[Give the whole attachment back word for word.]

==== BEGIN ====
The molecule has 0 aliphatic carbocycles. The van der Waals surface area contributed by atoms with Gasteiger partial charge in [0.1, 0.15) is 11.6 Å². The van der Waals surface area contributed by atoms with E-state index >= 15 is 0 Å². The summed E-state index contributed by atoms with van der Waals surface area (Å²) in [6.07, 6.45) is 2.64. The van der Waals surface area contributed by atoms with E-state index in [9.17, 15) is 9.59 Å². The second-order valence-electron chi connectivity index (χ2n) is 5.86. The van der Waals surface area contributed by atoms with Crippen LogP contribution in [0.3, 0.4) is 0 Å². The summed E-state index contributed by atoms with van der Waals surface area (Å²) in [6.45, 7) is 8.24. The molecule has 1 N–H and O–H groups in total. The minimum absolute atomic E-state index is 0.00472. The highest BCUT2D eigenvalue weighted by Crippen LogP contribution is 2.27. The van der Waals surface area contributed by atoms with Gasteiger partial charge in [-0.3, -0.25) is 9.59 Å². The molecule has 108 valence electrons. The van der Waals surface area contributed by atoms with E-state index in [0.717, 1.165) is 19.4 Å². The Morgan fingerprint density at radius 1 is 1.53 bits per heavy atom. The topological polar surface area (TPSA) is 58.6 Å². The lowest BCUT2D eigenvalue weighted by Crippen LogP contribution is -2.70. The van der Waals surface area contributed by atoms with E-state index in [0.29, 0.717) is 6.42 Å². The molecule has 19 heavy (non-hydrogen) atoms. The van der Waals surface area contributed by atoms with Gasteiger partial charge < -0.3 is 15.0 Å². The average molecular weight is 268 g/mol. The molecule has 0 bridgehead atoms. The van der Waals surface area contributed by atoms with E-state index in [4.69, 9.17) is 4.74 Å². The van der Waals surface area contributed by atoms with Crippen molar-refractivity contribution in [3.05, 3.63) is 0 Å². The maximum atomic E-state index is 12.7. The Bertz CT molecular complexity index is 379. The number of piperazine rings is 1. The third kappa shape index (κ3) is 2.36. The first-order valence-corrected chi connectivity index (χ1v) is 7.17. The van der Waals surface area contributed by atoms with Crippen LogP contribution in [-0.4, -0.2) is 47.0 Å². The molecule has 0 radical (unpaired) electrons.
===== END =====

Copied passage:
The molecule has 0 aliphatic carbocycles. The van der Waals surface area contributed by atoms with Gasteiger partial charge in [0.1, 0.15) is 11.6 Å². The van der Waals surface area contributed by atoms with E-state index >= 15 is 0 Å². The summed E-state index contributed by atoms with van der Waals surface area (Å²) in [6.07, 6.45) is 2.64. The van der Waals surface area contributed by atoms with E-state index in [9.17, 15) is 9.59 Å². The second-order valence-electron chi connectivity index (χ2n) is 5.86. The van der Waals surface area contributed by atoms with Crippen LogP contribution in [0.3, 0.4) is 0 Å². The summed E-state index contributed by atoms with van der Waals surface area (Å²) in [6.45, 7) is 8.24. The molecule has 1 N–H and O–H groups in total. The minimum absolute atomic E-state index is 0.00472. The highest BCUT2D eigenvalue weighted by Crippen LogP contribution is 2.27. The van der Waals surface area contributed by atoms with Gasteiger partial charge in [-0.3, -0.25) is 9.59 Å². The molecule has 108 valence electrons. The van der Waals surface area contributed by atoms with E-state index in [0.717, 1.165) is 19.4 Å². The Morgan fingerprint density at radius 1 is 1.53 bits per heavy atom. The topological polar surface area (TPSA) is 58.6 Å². The lowest BCUT2D eigenvalue weighted by Crippen LogP contribution is -2.70. The van der Waals surface area contributed by atoms with E-state index in [0.29, 0.717) is 6.42 Å². The molecule has 19 heavy (non-hydrogen) atoms. The van der Waals surface area contributed by atoms with Gasteiger partial charge < -0.3 is 15.0 Å². The average molecular weight is 268 g/mol. The molecule has 0 bridgehead atoms. The van der Waals surface area contributed by atoms with E-state index in [4.69, 9.17) is 4.74 Å². The van der Waals surface area contributed by atoms with Crippen molar-refractivity contribution in [3.05, 3.63) is 0 Å². The maximum atomic E-state index is 12.7. The Bertz CT molecular complexity index is 379. The number of piperazine rings is 1. The third kappa shape index (κ3) is 2.36. The first-order valence-corrected chi connectivity index (χ1v) is 7.17. The van der Waals surface area contributed by atoms with Crippen LogP contribution in [-0.4, -0.2) is 47.0 Å². The molecule has 0 radical (unpaired) electrons.